Jim Fetgatter, CEO
AFIRE


Plus ça change
A survey conducted by the Association of Foreign Investors in Real Estate (AFIRE) in Q4 last year found considerable uncertainty among cross-border real estate investors before the onset of recession.

"The sequence of events was a shock to everyone," says AFIRE CEO Jim Fetgatter. "No one could have anticipated exactly what happened, or its magnitude. But investors knew something was amiss and they don't like uncertainty."

With the flight to quality, he says, the best opportunities will be in prime in established markets. "Investors are coming down the risk curve. Investors are not going out on the risk curve. In general they still need to diversify but diversification will mean perhaps a stronger focus on traditional markets."

In the meantime, investors are coming to terms with the fact that "there will always be market corrections -- but you never know where it will come from", says Fetgatter.
"Investors tend to go back to the last downturn and think: that isn't happening now. But old rules never get repealed. Trees don't grow up to the sky."

He adds: "The last major downturn in the US was in the early 1990s and it was characterised by oversupply. As a result we had tighter control on construction spending.
"It took care of that issue but that's not where the problem was this time. You could adhere to the rules but there's always something else to defeat us. There will always be cycles."

The impact on the industry will be to focus once again on due diligence - lost, in some cases, in a swollen appetite for assets.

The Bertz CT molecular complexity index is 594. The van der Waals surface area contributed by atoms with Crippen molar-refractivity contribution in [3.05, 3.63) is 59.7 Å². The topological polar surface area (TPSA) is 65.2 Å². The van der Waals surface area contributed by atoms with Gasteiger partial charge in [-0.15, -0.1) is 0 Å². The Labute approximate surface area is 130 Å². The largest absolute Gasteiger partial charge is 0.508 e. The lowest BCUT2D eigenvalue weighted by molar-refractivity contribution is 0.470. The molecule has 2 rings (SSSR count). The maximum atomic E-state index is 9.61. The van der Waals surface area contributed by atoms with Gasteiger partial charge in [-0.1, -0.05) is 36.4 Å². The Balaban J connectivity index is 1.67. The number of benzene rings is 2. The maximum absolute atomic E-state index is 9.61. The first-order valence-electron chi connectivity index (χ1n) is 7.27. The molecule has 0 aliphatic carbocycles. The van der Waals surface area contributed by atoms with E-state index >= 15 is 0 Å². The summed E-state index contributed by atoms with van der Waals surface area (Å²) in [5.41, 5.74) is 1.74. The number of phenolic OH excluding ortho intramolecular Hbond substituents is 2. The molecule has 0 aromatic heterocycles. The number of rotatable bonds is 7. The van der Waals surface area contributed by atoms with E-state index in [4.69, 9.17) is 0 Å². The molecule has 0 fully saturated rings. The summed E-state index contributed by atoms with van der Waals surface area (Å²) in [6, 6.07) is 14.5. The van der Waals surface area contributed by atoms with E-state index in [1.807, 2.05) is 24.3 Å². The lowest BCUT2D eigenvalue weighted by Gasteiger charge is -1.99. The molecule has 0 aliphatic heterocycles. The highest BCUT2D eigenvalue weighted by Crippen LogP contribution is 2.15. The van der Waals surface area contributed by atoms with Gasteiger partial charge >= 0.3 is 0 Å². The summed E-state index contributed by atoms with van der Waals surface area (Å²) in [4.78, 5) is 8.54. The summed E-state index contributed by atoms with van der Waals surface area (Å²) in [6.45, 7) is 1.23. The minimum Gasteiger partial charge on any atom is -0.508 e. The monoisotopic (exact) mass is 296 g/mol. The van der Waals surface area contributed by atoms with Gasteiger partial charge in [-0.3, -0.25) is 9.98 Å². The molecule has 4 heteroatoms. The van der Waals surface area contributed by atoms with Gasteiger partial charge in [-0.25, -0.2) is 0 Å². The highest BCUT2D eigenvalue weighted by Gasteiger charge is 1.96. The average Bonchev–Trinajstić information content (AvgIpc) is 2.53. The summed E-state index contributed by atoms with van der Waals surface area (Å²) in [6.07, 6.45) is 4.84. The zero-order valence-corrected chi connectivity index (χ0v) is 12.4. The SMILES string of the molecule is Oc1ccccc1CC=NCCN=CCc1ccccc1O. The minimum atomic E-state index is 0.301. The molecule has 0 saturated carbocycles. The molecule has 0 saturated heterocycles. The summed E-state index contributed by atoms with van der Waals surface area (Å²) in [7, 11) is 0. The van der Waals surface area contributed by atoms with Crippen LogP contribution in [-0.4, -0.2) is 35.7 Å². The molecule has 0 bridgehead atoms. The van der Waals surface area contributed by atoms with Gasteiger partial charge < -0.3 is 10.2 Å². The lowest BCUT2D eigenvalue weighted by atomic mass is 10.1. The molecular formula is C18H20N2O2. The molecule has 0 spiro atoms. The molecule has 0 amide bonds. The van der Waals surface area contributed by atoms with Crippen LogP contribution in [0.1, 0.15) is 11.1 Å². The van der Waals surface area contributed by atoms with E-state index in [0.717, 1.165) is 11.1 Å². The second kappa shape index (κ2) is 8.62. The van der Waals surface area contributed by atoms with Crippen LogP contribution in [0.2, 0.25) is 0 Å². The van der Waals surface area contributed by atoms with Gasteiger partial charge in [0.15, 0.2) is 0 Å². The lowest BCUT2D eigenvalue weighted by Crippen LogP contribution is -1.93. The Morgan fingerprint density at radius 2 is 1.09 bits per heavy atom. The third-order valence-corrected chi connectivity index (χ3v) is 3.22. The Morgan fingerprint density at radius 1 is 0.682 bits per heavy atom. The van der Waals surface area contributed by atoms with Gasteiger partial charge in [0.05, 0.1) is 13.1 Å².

"When you discard reasonable business practices such as due diligence, something is going wrong; it's getting out of control," says Fetgatter. "We're already seeing standard practices coming back into play - investors are going back down to fundamentals, with reasonable assumptions."

Stephen Renna, CEO
NAREIM


No smoking gun
It isn't just property players who must learn lessons from the recent crisis, according to Stephen Renna, CEO of National Association of Real Estate Investment Managers (NAREIM). There are just as many lessons for banks, data providers and rating agencies.

The problem is, no-one has yet figured out what happened, let alone how to address it. "You see how the sub-prime crisis has affected lending and the secondary mortgage market but in commercial property there is no smoking gun as there is in residential," he says. "In some sense everyone is a victim of the financial crisis."

Renna acknowledges that some investors' expectations had been unrealistic. "The assumption was that values would only go up. Then the music stopped," he says.
But they were often acting on flawed AAA-ratings from agencies that similarly failed
to anticipate the correction.

"Companies and investors looked to data providers, such as Moody's, to tell them how well the economy and specific markets were doing. Everyone uses this data but it didn't predict what happened," he says. "People were paying the prices - and using leverage - for certain properties that were triple-A-rated. They were doing all the right things. So the problems lie in all different areas - banks, ratings agencies, and data providers.

"What went wrong with rating agencies? What went wrong with banks' underwriting - and with secondary mortgage market services? We need to understand what happened. At the moment we have more questions than answers."

It isn't yet clear how the real estate landscape will be remade - though attrition and consolidation are likely as it does - but less risk, more equity, and more stringent lending requirements will characterise it for the foreseeable future.

"The way business is done will be different. Investors won't go back to the same old models and the same old ways. There will be changes in risk management - and especially risk repricing," says Renna.